published August 19, 2011
Illegal immigrants facing deportation are hopeful about a new policy by the Obama Administration that could suspend their removal from the country. But their attorneys caution that the policy is not amnesty, and while it will allow some to work legally in the U.S., it will also leave them in a state of limbo — without legal status.
By Seattle Times staff
A day after the Obama administration announced a new policy that could suspend the deportation of thousands of illegal immigrants who pose no threat to public safety, local immigration attorneys were fielding calls from anxious clients.
One man wanted to know if the new policy meant his deported wife might be allowed back into the United States.
Other illegal immigrants, not even facing deportation, asked if they would now be granted legal status.
“It’s not a new law,” Seattle attorney Henry Cruz has been telling those who call. “It’s not amnesty.”
Cruz further explains the new policy is limited to people who are already here in the country, who have been apprehended and are in removal proceedings.
“And even then, we still don’t know exactly how they are going to implement this,” he says.
Under the new policy, the Department of Homeland Security will review one by one some 300,000 cases of people currently in the pipeline for deportation — including almost 5,000 cases pending before the Seattle immigration court.
Attorneys for U.S. Immigration and Customs Enforcement would use “prosecutorial discretion” in deciding whether to halt the deportation of those with no path to legal status who pose no threat to national security or public safety.
Those could include people legally married to same-sex American partners; pregnant women; victims of domestic abuse and other serious crimes; spouses of active-duty military personnel; and students brought here as children who graduated from high school and went on to college.
In addition to having their deportation suspended, they likely would qualify for Social Security numbers and be granted permits to legally work.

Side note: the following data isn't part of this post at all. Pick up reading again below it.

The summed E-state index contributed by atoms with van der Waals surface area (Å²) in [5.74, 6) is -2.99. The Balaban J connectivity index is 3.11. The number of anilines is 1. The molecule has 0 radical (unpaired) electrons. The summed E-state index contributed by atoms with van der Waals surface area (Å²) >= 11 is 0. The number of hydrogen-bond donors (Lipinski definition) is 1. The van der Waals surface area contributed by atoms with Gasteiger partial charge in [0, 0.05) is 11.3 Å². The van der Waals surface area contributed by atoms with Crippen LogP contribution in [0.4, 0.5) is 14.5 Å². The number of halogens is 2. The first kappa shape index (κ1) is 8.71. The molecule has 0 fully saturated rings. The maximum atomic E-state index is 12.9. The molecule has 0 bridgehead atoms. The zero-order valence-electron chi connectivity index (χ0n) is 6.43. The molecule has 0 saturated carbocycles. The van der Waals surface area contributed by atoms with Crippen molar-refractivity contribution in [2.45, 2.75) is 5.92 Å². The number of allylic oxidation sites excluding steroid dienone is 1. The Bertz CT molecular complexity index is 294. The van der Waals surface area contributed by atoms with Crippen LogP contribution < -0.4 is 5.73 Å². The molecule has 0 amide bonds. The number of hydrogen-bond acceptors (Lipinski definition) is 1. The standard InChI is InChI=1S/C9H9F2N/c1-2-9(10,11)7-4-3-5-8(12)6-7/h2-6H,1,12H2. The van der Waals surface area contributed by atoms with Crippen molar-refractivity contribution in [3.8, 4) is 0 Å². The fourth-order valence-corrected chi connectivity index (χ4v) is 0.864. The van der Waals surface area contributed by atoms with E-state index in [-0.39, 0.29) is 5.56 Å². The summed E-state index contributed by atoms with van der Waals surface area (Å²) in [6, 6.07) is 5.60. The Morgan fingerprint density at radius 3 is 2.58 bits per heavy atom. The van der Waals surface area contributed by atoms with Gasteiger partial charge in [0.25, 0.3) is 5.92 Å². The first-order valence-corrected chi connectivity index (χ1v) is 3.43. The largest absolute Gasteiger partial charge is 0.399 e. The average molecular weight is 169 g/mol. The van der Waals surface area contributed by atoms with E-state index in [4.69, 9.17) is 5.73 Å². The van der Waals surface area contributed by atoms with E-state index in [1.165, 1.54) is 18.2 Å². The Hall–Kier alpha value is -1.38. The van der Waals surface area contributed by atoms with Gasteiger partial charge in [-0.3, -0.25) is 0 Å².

While applauding the Obama administration, immigration attorneys were quick to warn that prosecutorial discretion means just that — and not every case that appears to qualify will.
Further, they say, the new policy will leave illegal immigrants in limbo — still without legal status and subject to a future administration open to undoing what President Obama has done.
Ira Mehlman, spokesman for the Federation for American Immigration Reform, calls the policy “amnesty by executive fiat” and said the Obama administration is “stretching the idea of prosecutorial discretion beyond any reasonable bounds.”
Mehlman said Obama is trampling on the legislative authority of Congress — having waited until its members were on summer recess to do so.
“I am sure every president since Washington has been frustrated by legislative inaction,” Mehlman said. “But that didn’t give them the right to usurp the authority of Congress.”
Obama ran for president pledging to fix the nation’s immigration problems. His administration has come under immense pressure from immigrant advocates and an expanding Latino population for his and Congress’ failure to do so.
Local immigrant supporters say the current system separates families, and note the administration long has had a policy of focusing deportations on violent offenders.
Many attorneys, like Seattle’s Shannon Underwood, say they welcome the new policy but plan to take a wait-and-see approach.
They expect to meet soon with government attorneys and justice officials to discuss how the new policy will shake out.